Cyber Security and the New Normal
With recent events, many organizations have quickly switched from onsite offices to a fully remote workforce and with inability to control the spread of this virus at this point some businesses are looking at working remote as a long-term solution and potentially the new normal. While remote work was growing in popularity before it became a necessity, there are still many people across industries like government, finance and education who have never had to work like this before. For these types of industries, the move to a remote working model came quickly rather than being able to transition gradually. They’re now required to navigate an entirely different way of getting their jobs done while helping their kids with homeschooling and many other chores while working from home. If more organizations are seeing that their employees can be just as productive from their homes, it could accelerate a recent push to expand decentralized workforce. Any company that has seen effective remote work during the pandemic will consider expanding it to cut office costs and expanding their workforce beyond their city wall.
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With that in mind, the security framework many organizations established at the beginning of the year have radically transformed to support this new remote work framework. Organizations have been looking to have security embedded in their policy and procedures, in order to minimize their exposure to risk as much as possible.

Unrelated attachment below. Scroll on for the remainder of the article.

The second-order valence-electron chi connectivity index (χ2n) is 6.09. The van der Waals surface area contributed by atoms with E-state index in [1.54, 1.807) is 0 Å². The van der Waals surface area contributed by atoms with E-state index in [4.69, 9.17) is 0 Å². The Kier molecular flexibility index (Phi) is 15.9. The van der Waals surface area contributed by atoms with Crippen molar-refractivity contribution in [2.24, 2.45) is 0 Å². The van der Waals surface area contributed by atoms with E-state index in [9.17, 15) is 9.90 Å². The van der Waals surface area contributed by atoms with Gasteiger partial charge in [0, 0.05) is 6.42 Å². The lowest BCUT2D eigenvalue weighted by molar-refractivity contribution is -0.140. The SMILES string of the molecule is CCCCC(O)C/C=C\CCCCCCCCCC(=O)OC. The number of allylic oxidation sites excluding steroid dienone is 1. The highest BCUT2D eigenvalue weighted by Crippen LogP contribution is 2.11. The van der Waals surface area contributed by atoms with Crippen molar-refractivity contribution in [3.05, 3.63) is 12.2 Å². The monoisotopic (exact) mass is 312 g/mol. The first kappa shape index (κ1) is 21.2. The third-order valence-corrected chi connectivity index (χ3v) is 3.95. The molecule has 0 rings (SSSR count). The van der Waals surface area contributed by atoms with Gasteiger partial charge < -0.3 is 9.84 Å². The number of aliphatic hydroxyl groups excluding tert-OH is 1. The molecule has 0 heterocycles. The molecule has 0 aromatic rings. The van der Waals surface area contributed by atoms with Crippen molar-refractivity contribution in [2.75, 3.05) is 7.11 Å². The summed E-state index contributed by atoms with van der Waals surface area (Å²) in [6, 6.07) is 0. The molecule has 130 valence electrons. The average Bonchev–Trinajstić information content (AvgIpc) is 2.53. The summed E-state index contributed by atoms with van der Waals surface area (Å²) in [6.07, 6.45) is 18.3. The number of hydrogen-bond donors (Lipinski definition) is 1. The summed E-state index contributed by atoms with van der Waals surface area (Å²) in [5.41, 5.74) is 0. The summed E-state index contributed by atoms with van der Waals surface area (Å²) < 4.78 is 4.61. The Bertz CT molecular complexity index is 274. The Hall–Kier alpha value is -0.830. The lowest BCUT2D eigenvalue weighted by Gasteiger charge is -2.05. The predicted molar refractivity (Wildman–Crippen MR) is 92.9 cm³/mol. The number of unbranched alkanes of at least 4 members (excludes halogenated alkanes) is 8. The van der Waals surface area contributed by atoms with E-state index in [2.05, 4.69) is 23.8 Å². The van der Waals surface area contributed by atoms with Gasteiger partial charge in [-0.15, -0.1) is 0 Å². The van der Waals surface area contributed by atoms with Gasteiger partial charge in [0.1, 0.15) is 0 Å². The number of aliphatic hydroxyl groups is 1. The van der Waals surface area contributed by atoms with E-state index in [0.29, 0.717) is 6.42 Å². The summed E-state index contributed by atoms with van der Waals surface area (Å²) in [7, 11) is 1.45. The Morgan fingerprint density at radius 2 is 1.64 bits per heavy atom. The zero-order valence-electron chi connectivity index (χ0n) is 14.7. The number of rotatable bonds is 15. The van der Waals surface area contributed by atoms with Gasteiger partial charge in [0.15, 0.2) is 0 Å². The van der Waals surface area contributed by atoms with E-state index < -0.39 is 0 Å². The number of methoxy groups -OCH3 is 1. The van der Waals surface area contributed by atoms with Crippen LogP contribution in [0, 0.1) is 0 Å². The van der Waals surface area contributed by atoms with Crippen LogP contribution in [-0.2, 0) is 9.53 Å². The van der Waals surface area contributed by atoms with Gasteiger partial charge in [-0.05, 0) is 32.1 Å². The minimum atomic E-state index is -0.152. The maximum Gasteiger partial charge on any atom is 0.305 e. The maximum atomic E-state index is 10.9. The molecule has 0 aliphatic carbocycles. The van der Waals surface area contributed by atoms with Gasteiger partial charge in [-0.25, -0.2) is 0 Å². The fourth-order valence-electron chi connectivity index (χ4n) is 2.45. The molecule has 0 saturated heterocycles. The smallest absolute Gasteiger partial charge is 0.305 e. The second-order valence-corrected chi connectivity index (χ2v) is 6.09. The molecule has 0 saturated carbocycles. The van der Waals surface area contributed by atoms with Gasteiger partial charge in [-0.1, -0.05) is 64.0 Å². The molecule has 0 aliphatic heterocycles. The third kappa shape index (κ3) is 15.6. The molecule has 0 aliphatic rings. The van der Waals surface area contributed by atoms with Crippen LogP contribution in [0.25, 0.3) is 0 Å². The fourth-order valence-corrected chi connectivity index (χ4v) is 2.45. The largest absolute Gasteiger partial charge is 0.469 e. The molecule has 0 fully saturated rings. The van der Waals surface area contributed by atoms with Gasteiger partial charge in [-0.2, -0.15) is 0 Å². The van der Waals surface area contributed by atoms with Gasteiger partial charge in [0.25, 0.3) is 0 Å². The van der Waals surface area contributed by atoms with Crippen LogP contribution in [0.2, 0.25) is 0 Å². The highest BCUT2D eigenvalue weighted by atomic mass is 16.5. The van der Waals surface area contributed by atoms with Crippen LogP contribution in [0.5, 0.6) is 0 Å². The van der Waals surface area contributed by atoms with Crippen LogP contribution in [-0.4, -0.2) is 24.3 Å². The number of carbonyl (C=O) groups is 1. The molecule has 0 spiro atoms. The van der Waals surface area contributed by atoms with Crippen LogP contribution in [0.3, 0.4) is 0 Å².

Cyber crime is an everyday reality. Attackers have launched a wave of phishing, ransomware and social engineering campaigns taking advantage of the confusion and distraction. Some cyber attack attempts are superficially work-related like a phony email from IT asking the user to click on a link to reset their password while some make emotional appeals looking for support of a “decent cause” or use government stimulus or other financial incentives as the hook.
According to a Check Point Software & Dimensional Research survey, 71% of IT and security professionals globally report an increase in security threats since the beginning of the pandemic. Just over half (55%) cited phishing attempts as the leading threat, followed by malicious websites claiming to offer information or advice about COVID-19 (32%) and increases in malware and ransomware (28% and 19% respectively).
According to Brent Arnold, partner and cyber security specialist at Gowling WLG, there has been an emergence of thousands of domains with COVID-19 related names and themes even some presented as government websites that are being used in attacks.
Due to nature of my job I have regular conversations with IT managers and C-levels of different organizations and it’s clear that staying ahead of known and emerging threats in this new landscape has added even more levels of complexity to an already complicated job. CIOs and CISOs at organizations everywhere are looking for the best way to handle these challenges while keeping employees safe and productive. We also have to keep in mind that the new environment has put some cyber security decision-making in the hands of remote employees.